Working With Custom Rates

Overview

This How-To describes how to add custom rates to your account's tariff. Broadly, these custom rates fall into three categories: contracted rates, block and index rates, and user-adjusted rates.

Contracted or block and index rates are useful for customers located in deregulated markets that have one rate for their energy supply and another rate for their transmission and delivery. In both cases, the customer's supply charges can be replaced by ones from a custom, third-party contract. Adding either of these kinds of rates the tariff on your account will replace existing rates on that account's tariff.

User-adjusted rates, on the other hand, can be used anywhere and do not replace anything on the tariff. They can take on any of the properties of a normal rate and will simply be added on top of anything already in place.

Contracted Rates

The phrase "contracted rate" refers to any situation where a customer's electricity bill is divided into two providers: one for the energy itself (the "supply rate") and one for the right to use the transmission and distribution system to deliver that energy to their premises (the "transmission and distribution" or "t-and-d" rate).

Typically, customers in this situation will have their choice of many different providers for their supply, but only one or two choices for delivery. The Genability API reflects this situation in the way that it handles these contracted rates. The rate for energy supply is provided as a separate tariff input on top of an account's masterTariffId, replacing some or all of its energy supply components.

Setting a Contracted Rate

Setting a contracted rate on an account is just like making an update to the account. This update, though, has some fields that describe the components of your contracted rate. Let's look at an example.

In this example, we're going to set the customer's supply rate to $0.05 per kWh. To do this, we'll make an update request to the accounts endpoint:

PUT /rest/v1/accounts

with the following request body:

{
  "providerAccountId": "YOUR_ACCOUNT_ID",
  "tariffs": [
    {
      "masterTariffId": 122972,
      "serviceType": "ELECTRICITY",
      "rates": [
        {
          "rateName": "Contracted Rate",
          "tariffBookRateName": "Contracted Rate",
          "chargeClass": "CONTRACTED",
          "chargeType": "CONSUMPTION_BASED",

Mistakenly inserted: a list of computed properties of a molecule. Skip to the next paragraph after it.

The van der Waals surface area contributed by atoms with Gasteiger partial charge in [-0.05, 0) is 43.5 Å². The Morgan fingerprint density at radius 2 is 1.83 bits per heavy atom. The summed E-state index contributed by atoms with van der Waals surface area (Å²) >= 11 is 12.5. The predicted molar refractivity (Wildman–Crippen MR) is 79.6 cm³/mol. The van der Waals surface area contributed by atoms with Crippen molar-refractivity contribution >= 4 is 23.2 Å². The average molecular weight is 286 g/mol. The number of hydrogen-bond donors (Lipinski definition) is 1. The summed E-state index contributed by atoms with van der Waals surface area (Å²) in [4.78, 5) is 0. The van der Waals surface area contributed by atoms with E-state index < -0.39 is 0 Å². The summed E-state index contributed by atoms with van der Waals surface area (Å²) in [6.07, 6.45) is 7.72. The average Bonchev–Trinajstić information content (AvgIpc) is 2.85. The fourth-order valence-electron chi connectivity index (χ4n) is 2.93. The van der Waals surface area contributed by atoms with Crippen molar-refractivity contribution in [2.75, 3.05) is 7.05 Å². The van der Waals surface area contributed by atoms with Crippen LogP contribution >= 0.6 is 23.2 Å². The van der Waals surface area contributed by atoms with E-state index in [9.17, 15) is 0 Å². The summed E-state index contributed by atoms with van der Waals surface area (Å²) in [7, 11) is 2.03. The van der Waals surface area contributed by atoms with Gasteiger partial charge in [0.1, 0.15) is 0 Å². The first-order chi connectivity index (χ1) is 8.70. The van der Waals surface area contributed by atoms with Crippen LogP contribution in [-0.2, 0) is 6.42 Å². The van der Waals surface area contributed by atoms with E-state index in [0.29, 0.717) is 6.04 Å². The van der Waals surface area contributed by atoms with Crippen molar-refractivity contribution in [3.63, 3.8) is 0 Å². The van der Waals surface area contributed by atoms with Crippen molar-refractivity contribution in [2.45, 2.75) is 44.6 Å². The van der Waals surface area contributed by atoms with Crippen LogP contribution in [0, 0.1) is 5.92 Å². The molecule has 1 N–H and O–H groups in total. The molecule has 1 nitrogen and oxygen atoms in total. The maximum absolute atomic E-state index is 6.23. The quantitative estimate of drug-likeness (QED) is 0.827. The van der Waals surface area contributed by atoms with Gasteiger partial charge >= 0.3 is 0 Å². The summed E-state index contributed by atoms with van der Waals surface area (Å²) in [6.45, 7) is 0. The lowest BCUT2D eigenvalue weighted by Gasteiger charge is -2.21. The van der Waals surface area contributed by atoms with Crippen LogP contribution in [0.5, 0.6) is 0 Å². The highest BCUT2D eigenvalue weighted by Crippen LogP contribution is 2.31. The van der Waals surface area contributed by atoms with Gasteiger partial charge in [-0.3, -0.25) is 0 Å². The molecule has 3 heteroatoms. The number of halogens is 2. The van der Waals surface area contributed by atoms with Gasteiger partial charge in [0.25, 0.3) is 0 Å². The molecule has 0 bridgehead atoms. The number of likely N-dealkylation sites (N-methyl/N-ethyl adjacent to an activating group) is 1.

"rateBands": [
            {
              "hasConsumptionLimit": true,
              "rateAmount": "0.05",
              "rateUnit": "COST_PER_UNIT",
              "isCredit": false
            }
          ]
        }
      ]
    }
  ]
}

Let's break this request down.

  • Since we're making an account update, we have to make sure to supply our providerAccountId (or, if you prefer, the Genability-generated accountId).
  • Even though we're setting a special rate for the customer's supply, they still have to pay the t-and-d costs to actually get the energy to their home. This person is a residential customer in Pennsylvania, so they're on the "PD" tariff in PECO territory, which has a masterTariffId of 122972.
  • We want to replace all of this customer's kWh charges with our special $0.05 per kWh rate. To do that, we're specifying in our contracted rate that it only applies to a chargeType of CONSUMPTION_BASED, which means that it only applies to the customer's energy consumption. There are a number of other charge types, including FIXED_PRICE (like service charges), DEMAND_BASED (kW charges), or QUANTITY (per meter or per lamp, for certain tariffs). You can read more about all of the different tariff and tariff rate parameters on the tariff page.

Once we've set up the account's tariff in this way, all of their charges for energy consumption will now be at the $0.05 per kWh rate that we specified, rather than whatever was on our original PECO tariff.

Block and Index Rates

In the last section, we saw a simple example of a contracted rate. In that example, we replaced the customer's normal supply rate with a custom rate of $0.05 per kWh. In deregulated markets, however, there are many different variations on the structure of contracted rates that are much more complicatd. One example of a more complicated rate structure is what's known as a "block and index" rate.